.Burn, Baby, Burn

Pixar’s Elemental is not so hot

Ahh, Prozac. Sorry… Pixar! Pixar, America’s number-one remedy for depression. Tastes like low-cal, sugarless, harmless candy; works like a miracle. No matter how dire the world situation can get, Pixar unfailingly strives to make it alright. 

Case in point: Elemental, the latest animated summer vacation entertainment from Pixar Animation Studios and its big daddy, Walt Disney Studios—the industry combination behemoth that gave the world Encanto, Soul, Toy Story 4, Moana and oodles of other treats. The list of problems that those four recent animated movies has addressed—to name only a few examples of Disney/Pixar’s prodigious output—is a pop-cultural, semi-therapeutic catalog of all-too-human dilemmas and their possible solutions. 

For instance, Encanto is the sweet tale of a magical-but-overlooked peasant family from the boondocks of Colombia. Soul bravely tries to sum up the Black experience of a jazz pianist, with the help of voice talents Jamie Foxx and Tina Fey. Toy Story 4, the most recent offspring of Pixar’s cherished cash cow about toys who are more perceptive and humane than their human owners, trods the same lucrative path as the 1995 original. Moana demonstrates that even in the paradise of ancient Polynesia, a society needs a female touch to reach its goals. 

In all cases, the solution to the problem is right under everybody’s noses—the only thing they need to do is stop, look around and listen to other voices just a little bit.

Elemental—directed by Peter Sohn from a screenplay by John Hoberg, Kat Likkel and Brenda Hsueh, adapted from the story they wrote with Sohn—gets down to basics in a hurry. 

Ember Lumen (played by the voice of Leah Lewis) is the dutiful but hot-tempered (hah!) daughter of a family of recent immigrants to Element City, and the family has quite a job in front of it. The Lumens are Fire people, meaning they’re made of combustible materials and live their lives on fire, coughing up smoke and emotionally smoldering. The family’s little shop in the city’s Firetown ethnic enclave sells things like briquettes and spicy-hot potato chips.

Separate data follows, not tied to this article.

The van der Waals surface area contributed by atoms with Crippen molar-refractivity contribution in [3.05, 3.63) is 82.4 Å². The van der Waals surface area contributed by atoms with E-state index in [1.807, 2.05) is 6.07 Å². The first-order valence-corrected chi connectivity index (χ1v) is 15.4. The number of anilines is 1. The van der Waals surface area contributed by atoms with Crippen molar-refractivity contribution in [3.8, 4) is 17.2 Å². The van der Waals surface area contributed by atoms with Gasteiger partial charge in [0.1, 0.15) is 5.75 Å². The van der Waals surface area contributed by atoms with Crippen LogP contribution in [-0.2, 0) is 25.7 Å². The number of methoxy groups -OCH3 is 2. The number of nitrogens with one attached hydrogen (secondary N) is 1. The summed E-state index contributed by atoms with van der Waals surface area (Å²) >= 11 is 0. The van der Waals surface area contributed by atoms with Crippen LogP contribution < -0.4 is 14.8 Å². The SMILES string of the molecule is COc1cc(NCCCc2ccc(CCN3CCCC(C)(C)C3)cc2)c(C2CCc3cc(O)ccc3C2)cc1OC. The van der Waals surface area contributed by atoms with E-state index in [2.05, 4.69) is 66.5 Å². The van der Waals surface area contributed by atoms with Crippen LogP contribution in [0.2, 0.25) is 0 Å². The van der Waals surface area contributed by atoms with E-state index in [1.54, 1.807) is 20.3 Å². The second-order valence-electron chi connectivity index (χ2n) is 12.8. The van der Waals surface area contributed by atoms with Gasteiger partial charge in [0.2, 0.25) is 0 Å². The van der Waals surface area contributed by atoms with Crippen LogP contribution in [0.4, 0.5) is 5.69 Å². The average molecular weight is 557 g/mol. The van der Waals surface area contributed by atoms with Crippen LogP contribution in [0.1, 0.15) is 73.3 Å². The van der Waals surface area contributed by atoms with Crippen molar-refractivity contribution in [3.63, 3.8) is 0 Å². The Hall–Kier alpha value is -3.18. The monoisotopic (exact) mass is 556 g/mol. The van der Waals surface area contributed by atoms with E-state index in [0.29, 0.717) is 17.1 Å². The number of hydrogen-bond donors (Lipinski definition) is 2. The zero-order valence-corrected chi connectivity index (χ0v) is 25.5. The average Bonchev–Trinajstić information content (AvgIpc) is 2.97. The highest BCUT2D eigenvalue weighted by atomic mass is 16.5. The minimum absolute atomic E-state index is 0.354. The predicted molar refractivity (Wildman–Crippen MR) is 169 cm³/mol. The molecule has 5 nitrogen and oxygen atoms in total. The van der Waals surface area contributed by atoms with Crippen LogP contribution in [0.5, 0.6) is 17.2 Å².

Ember’s old-school, old-country father Bernie (voice of Ronnie Del Carmen) speaks pidgin English with an accent. Although Ember conscientiously helps mind the shop,we can see she’s ambitious to face greater challenges in the larger community. 

One day she meets Wade Ripple (Mamoudou Athie), who happens to be a Water being, evidently the dominant group in town. Wade’s personality is, um, liquid, and he and his large family cry a lot, gushing torrents of wet tears. So naturally, the same way fire and water don’t mix, these two characters would seem to be diametrically opposed. 

Wade is a city building inspector, which spells trouble for the Lumens’ ramshackle shop. Despite his overtures, Ember takes a long time to (arrghhh) warm up to him. But it’s easy to recognize they’re doomed to fall in love with each other. (Give the relationship about one year before it burns itself out. Or waters down its charm.) Viewers don’t learn too much about the Wind or Earth folks in Element City—have to wait for the sequel.

Before anyone can mentally form the words West Side Story, the tale briskly flows, or burns, to its predestined end—exactly where even the tiniest member of the audience can see that it’s heading. Apart from its impressive array of blue-chip artwork and one or two forgettable songs, Elemental is just another multi-culti allegory about cross-cultural romance versus tribal loyalty, a civics lesson, didactic to a fault. Not too wised-up, pretty basic, flamingly (ouch!) utilitarian. But also kind of mild, corny fun.

Kids are used to being preached to, especially in Pixar/Disney movies, so the heavy-handedness will probably roll right off their backs. As for their movie-going companions, essentially anybody over 12, try to take Elemental with an open mind. It could be much, much worse.

In theaters

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